Both tea tree oil and vitamin E are frequently suggested for topical use as a remedy for a variety of skin disorders, but these substances vary in their effectiveness and safety. It’s important to distinguish between the two, as indiscriminate use may not simply fail to deliver the effects you desire, it can also result in negative side effects.
Tea tree oil and vitamin E differ in their sources. Tea tree oil is obtained solely from the leaves of the Melaleuca alternifolia plant, a tree native to Australia. Vitamin E is obtained from a wide variety of natural foods, such as avocado, corn oil and almonds. It is also sold as a supplement and is available both in natural and synthetic versions. Alpha tocopherol is the most prevalent form of vitamin E found in the human body, according to the Linus Pauling Institute. Supplements labeled d-alpha-tocopherol are the natural form. Those labeled dl-alpha-tocopherol contain the synthetic version of vitamin E, which is less a biologically active form.
Topically applied vitamin E oil is sometimes touted as a scar reducer, though “Canadian Family Physician” states that scientific evidence suggests it is ineffective in that capacity. The University of Maryland Medical Center says that topical alpha-tocopherol cream may reduce skin roughness and wrinkles.
Tea tree oil is prized for its antibacterial, antifungal and antiviral properties. CoxHealth states that reliable evidence exists to support the use of a 5 percent tea tree oil solution in treating acne. Evidence supporting its use in fighting athlete’s foot and yeast infections is less convincing.
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Vitamin E supplements are packaged in gelatin capsules or sometime in bottles as oil. Vitamin E capsules are taken internally or can be perforated with a pin so that the oil can be squeezed out and applied topically. Tea tree oil is sold in small bottles for topical use. Both products are also featured as ingredients in a number of cosmetics and soaps.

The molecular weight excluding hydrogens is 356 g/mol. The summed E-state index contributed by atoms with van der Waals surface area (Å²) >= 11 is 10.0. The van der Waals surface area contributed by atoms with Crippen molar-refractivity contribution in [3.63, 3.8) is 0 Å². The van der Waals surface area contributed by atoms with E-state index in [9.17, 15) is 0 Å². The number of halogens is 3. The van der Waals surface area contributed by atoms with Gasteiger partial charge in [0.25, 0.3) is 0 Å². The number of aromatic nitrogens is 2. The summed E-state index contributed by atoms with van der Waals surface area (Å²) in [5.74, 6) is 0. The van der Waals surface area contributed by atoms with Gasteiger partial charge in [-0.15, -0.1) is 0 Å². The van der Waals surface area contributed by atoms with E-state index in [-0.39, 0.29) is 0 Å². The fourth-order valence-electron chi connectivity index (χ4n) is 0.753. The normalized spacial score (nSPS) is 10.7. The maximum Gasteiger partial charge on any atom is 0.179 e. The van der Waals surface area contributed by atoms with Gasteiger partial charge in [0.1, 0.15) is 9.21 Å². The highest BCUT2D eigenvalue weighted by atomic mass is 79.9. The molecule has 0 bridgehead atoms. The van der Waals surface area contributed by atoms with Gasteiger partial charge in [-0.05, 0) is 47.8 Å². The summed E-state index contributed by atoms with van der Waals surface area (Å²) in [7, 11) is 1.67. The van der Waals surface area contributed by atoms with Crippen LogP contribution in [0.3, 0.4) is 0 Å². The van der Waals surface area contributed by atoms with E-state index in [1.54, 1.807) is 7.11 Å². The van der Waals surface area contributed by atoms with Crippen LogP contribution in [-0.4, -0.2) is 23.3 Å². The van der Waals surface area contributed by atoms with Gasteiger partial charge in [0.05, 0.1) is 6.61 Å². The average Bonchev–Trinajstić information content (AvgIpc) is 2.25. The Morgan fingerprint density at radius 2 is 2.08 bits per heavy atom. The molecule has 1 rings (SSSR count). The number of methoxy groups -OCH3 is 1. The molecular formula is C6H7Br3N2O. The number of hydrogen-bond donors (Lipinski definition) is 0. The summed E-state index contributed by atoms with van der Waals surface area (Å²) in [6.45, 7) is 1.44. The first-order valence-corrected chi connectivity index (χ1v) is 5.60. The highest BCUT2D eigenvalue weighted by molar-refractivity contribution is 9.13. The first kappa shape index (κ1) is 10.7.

Oral dosages of vitamin E should meet the recommended daily dosage of 15 mg, but higher dosages may cause negative side effects. Some negative side effects such as hives, and worsened appearance of scars, have been reported with topical vitamin E use. Tea tree oil should never be taken internally, as it can poison both animals and humans, according to “Clinical Microbiology Review.” Used topically, tea tree oil should be diluted, as the use of full strength tea tree oil may cause irritation or allergic reaction.
For 15 years, Charis Grey's award-winning work has appeared in film, television, newspapers, magazines and on the Internet. She has worked as a story editor on the CBS drama "Flashpoint" and her work appears bimonthly in "The Driver Magazine." She has a Bachelor of Science in biology and a doctorate in chiropractic medicine from Palmer College.